Statoil: Johan Castberg Development Put Off

Statoil as operator has recommended a delay of the investment decision for the Johan Castberg project in the Norwegian Barents Sea.

Statoil has continued to mature the resource base and development plans for the project. There are still uncertainties related to the resource estimate and investment level.

“In addition, the Norwegian government has recently proposed reduced uplift in the petroleum tax system, which reduces the attractiveness of future projects, particularly marginal fields and fields which require new infrastructure. This has made it necessary to review the Johan Castberg project,” says Øystein Michelsen, Statoil’s executive vice president for development and production in Norway.

The license partners earlier this year selected a development concept for the project, including a new oil terminal at Veidnes outside Honningsvåg in Finnmark county, Norway.

It has been announced that the state aid regulations will be used to enable onshore landing of oil and gas in Northern Norway, as in the Snøhvit project. However, these plans have not been specified and presented as part of the proposal which is now up for approval in the Norwegian parliament. State aid will require notification to and approval by ESA, which means significant uncertainty for the project at the present time.

“The updated project estimates and the new uncertainty in the tax framework has made it necessary to consider what consequences this may have for the development concept,” says Michelsen.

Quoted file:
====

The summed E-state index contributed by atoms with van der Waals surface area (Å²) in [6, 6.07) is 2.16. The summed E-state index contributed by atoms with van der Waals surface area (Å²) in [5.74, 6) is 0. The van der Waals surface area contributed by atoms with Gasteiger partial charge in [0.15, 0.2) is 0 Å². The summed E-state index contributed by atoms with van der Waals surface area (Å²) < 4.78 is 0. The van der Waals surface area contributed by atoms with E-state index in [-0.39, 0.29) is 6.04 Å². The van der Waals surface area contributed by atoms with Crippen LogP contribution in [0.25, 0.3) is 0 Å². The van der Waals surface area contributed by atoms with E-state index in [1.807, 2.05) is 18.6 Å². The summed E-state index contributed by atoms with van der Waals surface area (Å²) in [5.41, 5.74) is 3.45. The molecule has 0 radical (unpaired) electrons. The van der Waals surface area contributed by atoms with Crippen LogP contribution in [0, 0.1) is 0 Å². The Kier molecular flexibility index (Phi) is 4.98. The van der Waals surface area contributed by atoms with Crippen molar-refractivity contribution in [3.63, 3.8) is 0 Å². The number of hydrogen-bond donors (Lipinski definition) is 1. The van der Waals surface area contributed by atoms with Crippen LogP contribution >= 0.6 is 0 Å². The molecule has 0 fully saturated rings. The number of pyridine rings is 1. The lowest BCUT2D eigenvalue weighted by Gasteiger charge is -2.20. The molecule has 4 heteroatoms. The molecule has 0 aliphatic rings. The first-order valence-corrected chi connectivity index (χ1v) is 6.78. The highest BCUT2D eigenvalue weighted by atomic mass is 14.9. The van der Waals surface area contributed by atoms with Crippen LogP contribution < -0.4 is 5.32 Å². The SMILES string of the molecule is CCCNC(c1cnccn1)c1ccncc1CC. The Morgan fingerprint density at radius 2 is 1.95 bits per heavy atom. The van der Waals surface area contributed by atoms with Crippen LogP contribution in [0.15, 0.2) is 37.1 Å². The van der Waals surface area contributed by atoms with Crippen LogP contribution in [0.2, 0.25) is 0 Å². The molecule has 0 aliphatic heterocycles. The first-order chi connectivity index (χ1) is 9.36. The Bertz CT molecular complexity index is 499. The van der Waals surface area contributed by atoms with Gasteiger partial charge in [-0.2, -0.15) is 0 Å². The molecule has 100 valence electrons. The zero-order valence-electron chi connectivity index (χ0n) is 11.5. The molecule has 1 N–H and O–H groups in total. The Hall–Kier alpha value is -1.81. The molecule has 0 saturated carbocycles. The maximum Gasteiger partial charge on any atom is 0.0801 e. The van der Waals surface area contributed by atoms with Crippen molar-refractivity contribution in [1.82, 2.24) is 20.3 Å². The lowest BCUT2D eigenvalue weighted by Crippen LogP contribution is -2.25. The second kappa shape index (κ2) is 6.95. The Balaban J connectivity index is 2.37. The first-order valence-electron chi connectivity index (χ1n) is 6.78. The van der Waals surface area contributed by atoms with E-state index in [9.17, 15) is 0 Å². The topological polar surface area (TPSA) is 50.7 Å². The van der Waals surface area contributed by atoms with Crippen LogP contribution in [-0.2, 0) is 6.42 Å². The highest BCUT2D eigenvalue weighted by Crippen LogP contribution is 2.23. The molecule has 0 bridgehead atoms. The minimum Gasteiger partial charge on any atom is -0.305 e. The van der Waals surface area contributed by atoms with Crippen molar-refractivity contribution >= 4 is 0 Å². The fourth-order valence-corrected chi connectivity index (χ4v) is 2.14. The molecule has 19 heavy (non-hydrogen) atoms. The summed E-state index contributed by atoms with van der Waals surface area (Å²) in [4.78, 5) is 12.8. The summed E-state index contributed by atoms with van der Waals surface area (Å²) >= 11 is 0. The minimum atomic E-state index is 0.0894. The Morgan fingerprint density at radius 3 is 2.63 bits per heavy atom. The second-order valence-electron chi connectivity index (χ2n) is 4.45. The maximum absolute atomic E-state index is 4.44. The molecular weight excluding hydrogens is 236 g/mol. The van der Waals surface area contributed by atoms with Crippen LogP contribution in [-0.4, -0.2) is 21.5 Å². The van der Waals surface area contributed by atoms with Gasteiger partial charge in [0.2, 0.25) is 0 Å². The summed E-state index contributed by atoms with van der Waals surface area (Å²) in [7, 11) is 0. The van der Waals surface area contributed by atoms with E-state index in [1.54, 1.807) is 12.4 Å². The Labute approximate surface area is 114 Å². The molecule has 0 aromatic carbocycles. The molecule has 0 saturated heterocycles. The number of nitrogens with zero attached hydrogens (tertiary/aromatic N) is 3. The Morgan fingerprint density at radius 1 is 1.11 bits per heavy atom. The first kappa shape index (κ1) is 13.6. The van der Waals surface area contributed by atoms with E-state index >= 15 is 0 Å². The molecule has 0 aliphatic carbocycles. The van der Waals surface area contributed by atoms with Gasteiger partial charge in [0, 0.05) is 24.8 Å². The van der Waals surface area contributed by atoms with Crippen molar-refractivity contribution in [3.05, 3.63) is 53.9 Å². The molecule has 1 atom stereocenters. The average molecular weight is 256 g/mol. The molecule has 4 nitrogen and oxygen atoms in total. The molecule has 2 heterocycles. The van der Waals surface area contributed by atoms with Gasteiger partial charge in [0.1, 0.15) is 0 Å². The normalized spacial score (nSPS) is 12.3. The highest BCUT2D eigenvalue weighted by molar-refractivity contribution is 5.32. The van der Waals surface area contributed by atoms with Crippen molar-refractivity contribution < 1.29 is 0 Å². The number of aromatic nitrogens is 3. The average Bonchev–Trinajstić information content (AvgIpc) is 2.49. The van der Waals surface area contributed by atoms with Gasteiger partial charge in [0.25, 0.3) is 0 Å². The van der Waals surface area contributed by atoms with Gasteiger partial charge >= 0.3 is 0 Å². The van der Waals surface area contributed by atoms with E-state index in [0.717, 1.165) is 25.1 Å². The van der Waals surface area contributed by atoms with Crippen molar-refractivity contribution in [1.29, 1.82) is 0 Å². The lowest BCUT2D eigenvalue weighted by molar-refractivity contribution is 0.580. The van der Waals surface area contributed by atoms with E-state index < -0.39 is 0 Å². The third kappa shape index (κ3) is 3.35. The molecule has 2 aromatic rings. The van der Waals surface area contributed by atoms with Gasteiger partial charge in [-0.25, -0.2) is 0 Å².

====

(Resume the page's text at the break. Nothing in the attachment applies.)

Statoil is now drilling four exploration wells in the area around Johan Castberg. The objective is to prove additional resources to add further robustness to a potential development. This is part of a wider campaign which also includes additional exploration wells in other areas of the Barents Sea.

Johan Castberg (PL 532) is located 240 kilometers north-west of Hammerfest in Norway. The field consists of the Skrugard discovery from 2011 and Havis which was discovered in 2012. Preliminary volume estimates are in the range of 400-600 million barrels of oil.

Statoil’s ambition of producing more than 2.5 million barrels of oil equivalents per day in 2020 remains unchanged, including the ambition of producing more than 1.4 million barrels of oil equivalents per day from the Norwegian continental shelf.

Statoil is the operator of production license PL532 with 50 % equity. The other partners are Eni Norge AS (30 %) and Petoro (20 %).

 

Press Release, June 5, 2013

Share this article

Follow Offshore Energy Today

Events>

<< Sep 2019 >>
MTWTFSS
26 27 28 29 30 31 1
2 3 4 5 6 7 8
9 10 11 12 13 14 15
16 17 18 19 20 21 22
23 24 25 26 27 28 29
30 1 2 3 4 5 6

Africa Oil & Power 2019

The Africa Oil & Power conference will bring together an elite class of ministers and senior-level government…

read more >

OWI LATAM 2019

Over the two-day conference, 25+ expert speakers will share exclusive insight on how to develop an integrity, production and P&A strategy…

read more >

Uganda International Oil and Gas Summit 2019

Uganda International Oil & Gas Summit will once again examine the industry’s developments…

read more >

Argentina Oil and Gas Expo 2019

The Argentine Oil and Gas Institute (IAPG) organizes the Argentina Oil & Gas Expo bringing together the most…

read more >

Jobs>

Looking to fill a job opening?

By advertising your job here, on the homepage of OffshoreEnergyToday.com, you'll reach countless professionals in the sector. For more information, click below...

apply

Looking to fill a job opening?

By advertising your job here, on the homepage of OffshoreEnergyToday.com, you'll reach countless professionals in the sector. For more information, click below...

apply